Cyrano De Bergerac at The Shaw Festival
Let’s start with the good news. The central story of Edmond Rostand’s 1897 Cyrano de Bergerac is alive and well in the capable hands of Tom Rooney as Cyrano, Deborah Hay as Roxanne, Jeff Irving as Christian, and Patrick Galligan as De Guiche. Moreover, playwright Kate Hennig, whose Tudor trilogy wrapped up this season at the Stratford Festival, has written a sleek prose adaptation that serves the story well.
Set during the tumultuous years of the seventeenth-century Thirty Years War, Rostand’s sprawling verse epic (the original had some 40 speaking parts and 60 named characters) tells the tale of the eponymous hero, an unequalled swordsman from Gascony possessed of an immense talent as a poet and an equally immense nose. He is enamored of his cousin Roxane, but because of his prominent proboscis he is ashamed to profess his love. Enter Christian, a hunky new guardsman also in love with Roxane, a feeling that is reciprocated. Unfortunately for Christian, Roxane wants more from a man than a pretty face, muscles, and flowing hair. She wants poetry and this is an area in which the tongue-tied Christian is sadly lacking. Complicating matters is the fact that Count De Guiche wants to marry Roxane off to Viscount Valvert.
When Cyrano realizes the depths of Roxane’s feelings for Christian he quashes his own, becoming Christian’s ghost writer, both in love letters and in a famous scene speaking from the shadows beneath her balcony. Cyrano arranges a secret marriage between Roxane and Christian. De Guiche, his plans thwarted, sends Christian and Cyrano to besiege Arras. Christian is killed in battle and Roxane enters a nunnery where the faithful Cyrano visits her weekly, never revealing his love. It is only in the play’s final moments, when Cyrano is dying, that Roxane accidentally discovers the truth.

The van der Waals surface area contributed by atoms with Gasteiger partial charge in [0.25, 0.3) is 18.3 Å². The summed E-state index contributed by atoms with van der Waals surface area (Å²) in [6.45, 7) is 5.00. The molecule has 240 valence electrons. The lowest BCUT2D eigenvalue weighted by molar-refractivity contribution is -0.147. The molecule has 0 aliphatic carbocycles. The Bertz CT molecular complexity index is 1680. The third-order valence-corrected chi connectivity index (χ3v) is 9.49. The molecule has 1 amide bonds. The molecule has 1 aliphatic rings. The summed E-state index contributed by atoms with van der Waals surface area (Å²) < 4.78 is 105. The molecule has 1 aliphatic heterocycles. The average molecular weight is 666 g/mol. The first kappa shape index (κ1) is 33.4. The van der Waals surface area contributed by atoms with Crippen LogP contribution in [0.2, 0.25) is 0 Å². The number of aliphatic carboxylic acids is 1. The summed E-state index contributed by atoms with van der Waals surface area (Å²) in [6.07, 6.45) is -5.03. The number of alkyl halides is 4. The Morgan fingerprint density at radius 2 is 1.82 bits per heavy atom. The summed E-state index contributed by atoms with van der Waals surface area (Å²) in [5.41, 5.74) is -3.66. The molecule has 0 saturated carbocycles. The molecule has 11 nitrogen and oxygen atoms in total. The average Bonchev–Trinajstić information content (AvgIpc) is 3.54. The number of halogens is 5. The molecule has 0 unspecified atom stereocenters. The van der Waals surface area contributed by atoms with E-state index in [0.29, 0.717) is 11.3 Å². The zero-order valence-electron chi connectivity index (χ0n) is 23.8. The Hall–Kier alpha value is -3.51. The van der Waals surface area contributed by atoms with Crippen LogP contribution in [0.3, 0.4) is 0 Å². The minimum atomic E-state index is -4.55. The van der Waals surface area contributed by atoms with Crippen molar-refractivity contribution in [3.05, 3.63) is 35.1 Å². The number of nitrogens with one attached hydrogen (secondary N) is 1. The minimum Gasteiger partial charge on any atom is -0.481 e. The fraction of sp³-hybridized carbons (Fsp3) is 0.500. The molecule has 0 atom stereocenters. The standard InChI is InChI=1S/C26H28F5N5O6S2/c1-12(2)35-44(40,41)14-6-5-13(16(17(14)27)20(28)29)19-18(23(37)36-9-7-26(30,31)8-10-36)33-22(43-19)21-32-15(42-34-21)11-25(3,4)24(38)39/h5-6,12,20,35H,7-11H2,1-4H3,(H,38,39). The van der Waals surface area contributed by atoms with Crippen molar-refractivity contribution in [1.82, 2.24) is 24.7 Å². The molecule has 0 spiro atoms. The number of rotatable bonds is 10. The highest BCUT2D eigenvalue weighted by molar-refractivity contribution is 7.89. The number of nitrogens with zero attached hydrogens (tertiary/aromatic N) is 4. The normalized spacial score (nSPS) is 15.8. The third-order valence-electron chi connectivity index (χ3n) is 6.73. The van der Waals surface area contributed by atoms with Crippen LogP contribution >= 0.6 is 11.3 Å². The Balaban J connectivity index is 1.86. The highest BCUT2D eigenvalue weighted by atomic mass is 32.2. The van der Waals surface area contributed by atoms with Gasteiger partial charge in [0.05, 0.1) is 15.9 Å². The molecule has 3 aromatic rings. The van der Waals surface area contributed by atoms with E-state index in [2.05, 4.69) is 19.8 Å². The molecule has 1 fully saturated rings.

Tom Rooney, one of Canada’s greatest actors, turns in yet another masterful performance as Cyrano. He makes Cyrano’s bravado, heroism, and pain all equally believable and touching. Deborah Hay, who has an uncanny ability to portray characters much younger than her chronological age, plays Roxane as a bit of an air head, but she does it so well that I, for one, was completely won over. Jeff Irving is ideally cast as Christian and Patrick Galligan’s De Guiche is much more than the cardboard villain we usually see. Chris Abraham, who is establishing himself as one of Canada’s most reliable directors, makes the most of the Royal George Theatre’s rather cramped spaces, using Julie Fox’s clever sets and costumes and Kimberly Purtell’s lighting to maximum effect.
The “bad” news is that this is not your father’s Cyrano de Bergerac. For one thing, the poetry is gone along with the cast of thousands . . . well, dozens. Hennig has also mandated that the play is to be performed by a cast of fourteen, observing strict gender parity protocol. Since the play calls for many more parts than fourteen, this results in an awful lot of doubling, not to mention gender bending, mostly female to male. I only noticed one brief scene in which a man played a woman.
The only actress who fares well in all this is Tanja Jacobs as Cyrano’s comrade in arms, Le Bret. She is fortunate in having to portray only one character throughout the play. That means she has the luxury of a well-made wig that gives her a believable receding hairline. Abundant facial hair and a portly costume that obscures her femininity add to the effect. Had she been able to lower her vocal range a bit more the illusion would have been complete. Hers is a first-rate performance.
The other actresses aren’t so lucky. They are forced to switch, often very quickly, from male to female to male to nun. This means unconvincing wigs and, from time to time, ridiculous black moustaches that can be stuck on and removed quickly. Some actresses present versions of “masculinity” that verge on parody, while others seem to have decided just to remain women wearing silly moustaches.
I wonder if in future productions Hennig will allow directors to expand the number of actors and use more gender-appropriate casting or if the current configuration is cast in stone.
Fortunately none of this interferes with the main story. Most of the core scenes involving the principles are quite intimate. If you can ignore the absurdities inherent in the gender-equity approach, you will find Hennig’s Cyrano de Bergerac a quite satisfying retelling of this timeless tale of unrequited love.
Cyrano de Bergerac continues in repertory at the Shaw Festival’s Royal George Theatre through October 20, 2019.
The Shaw Festival